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                                     GRIFFITH INSTITUTE
                                          Sackler Library
                                         1 St. John Street
                                         Oxford OX1 2LG
                            Tel. and Voice mail +44-(0)1865-278097
                                     Fax +44-(0)1865-278100
                               griffith.institute@orinst.ox.ac.uk
                                  http://www.griffith.ox.ac.uk


                               The Griffith Institute Archive
                           Report of the Keeper of the Archive
                   for the period October 18, 2008 to October 14, 2009
                            (incorporating the website report)



1. Staff.

The Topographical Bibliography staff also administers the Archive and the division of time is
organized in a flexible way. The needs of the Bibliography are currently such that
approximately 90% of the available time is spent on the Bibliography, 10% on the Archive.
Members of the staff involved in the Archive work are the same as those working on the
Bibliography (Jaromir Malek, Elizabeth Fleming and Alison Hobby).

Mrs Cat Warsi has helped us with the re-housing of the John G. Ross transparencies and
with the transcripts of the Howard Carter records.

Ms Jenni Navratil worked as a part-time (one day a week) scanner operator, digital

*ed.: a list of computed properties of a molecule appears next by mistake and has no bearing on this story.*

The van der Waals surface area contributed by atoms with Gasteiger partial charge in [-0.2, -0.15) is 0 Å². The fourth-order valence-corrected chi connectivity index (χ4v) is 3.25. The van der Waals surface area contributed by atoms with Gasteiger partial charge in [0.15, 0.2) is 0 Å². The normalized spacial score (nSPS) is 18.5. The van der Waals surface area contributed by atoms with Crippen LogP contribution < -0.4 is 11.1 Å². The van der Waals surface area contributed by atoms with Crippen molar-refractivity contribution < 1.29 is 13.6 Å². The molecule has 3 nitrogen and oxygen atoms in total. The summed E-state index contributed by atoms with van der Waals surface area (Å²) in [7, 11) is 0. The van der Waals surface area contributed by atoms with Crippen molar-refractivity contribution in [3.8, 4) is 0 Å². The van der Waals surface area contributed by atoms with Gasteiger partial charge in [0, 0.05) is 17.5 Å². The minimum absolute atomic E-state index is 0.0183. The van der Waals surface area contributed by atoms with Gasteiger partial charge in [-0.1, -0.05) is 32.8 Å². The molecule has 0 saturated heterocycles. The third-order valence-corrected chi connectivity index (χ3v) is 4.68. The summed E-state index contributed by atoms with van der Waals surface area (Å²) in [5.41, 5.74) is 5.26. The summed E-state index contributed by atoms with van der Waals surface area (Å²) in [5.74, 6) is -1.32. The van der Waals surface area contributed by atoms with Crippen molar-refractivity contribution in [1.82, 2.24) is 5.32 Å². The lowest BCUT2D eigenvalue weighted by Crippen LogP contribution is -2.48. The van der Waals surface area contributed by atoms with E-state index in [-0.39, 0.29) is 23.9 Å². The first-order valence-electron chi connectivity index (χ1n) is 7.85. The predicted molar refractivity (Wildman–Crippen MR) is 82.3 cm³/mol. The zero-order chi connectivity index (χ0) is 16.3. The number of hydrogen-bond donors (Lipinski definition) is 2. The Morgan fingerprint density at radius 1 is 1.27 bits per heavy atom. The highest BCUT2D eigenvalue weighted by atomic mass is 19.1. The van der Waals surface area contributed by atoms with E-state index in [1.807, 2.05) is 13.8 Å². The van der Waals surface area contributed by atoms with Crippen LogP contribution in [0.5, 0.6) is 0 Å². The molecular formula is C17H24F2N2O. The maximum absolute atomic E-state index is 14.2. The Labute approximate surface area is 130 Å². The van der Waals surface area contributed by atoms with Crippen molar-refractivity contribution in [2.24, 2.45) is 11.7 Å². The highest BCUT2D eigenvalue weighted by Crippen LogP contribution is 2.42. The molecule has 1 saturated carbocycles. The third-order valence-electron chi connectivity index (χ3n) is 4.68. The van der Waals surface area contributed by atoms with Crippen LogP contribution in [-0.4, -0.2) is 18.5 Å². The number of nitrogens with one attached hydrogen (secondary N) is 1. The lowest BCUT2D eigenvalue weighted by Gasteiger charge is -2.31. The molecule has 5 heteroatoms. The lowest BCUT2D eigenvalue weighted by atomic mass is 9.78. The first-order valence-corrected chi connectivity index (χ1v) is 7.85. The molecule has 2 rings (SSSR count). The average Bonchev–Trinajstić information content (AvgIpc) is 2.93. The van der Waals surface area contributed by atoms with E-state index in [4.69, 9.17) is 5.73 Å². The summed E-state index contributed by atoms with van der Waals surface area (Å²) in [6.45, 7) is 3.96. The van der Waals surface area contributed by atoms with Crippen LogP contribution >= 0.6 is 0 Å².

photographer and image editor, and she also worked extra time on the scanning and
processing of the Davies tracings (all the expense has been covered by the finances
allocated to the Archive on an annual basis).

Dr Hana Navratilova helped Ms Jenni Navratil with the scanning of the tracings. Her work
was mostly financed by the grant which she received from the Anglo-Czech Educational
Fund, and only a small amount came from the Archive allocation (approved by the
Committee of Management)..

During October 2009, Dr Navratilova worked on the re-housing of the Howard Carter’s
Tutankhamun object cards and the checking of the online database. Her work was financed
by a grant for such projects received by J. Malek from Bloomsbury Academy.


2. Funding.

The annual budget of the Archive, £2,500, is sufficient for the most basic maintenance and
conservation expenses. An additional £449.50, mainly from small-scale contributions from
Archive group visits, was spent in the past financial year.

3. Scanning.

Some 1,500 scans were made this year in response to requests by scholars, for reasons of
conservation or as part of our scanning programme. They include some 700 scans of the
tracings recording various Theban tombs made by Norman de Garis Davies, of which 400
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have now been fully processed. The first groups of these tracings can now be seen on
http://www.griffith.ox.ac.uk/gri/4daviest.html.

A major project which aims to publish online the watercolours made by Hector Horeau in
Egypt in 1839 is now well advanced. It involves making new scans by Jenni Navratil and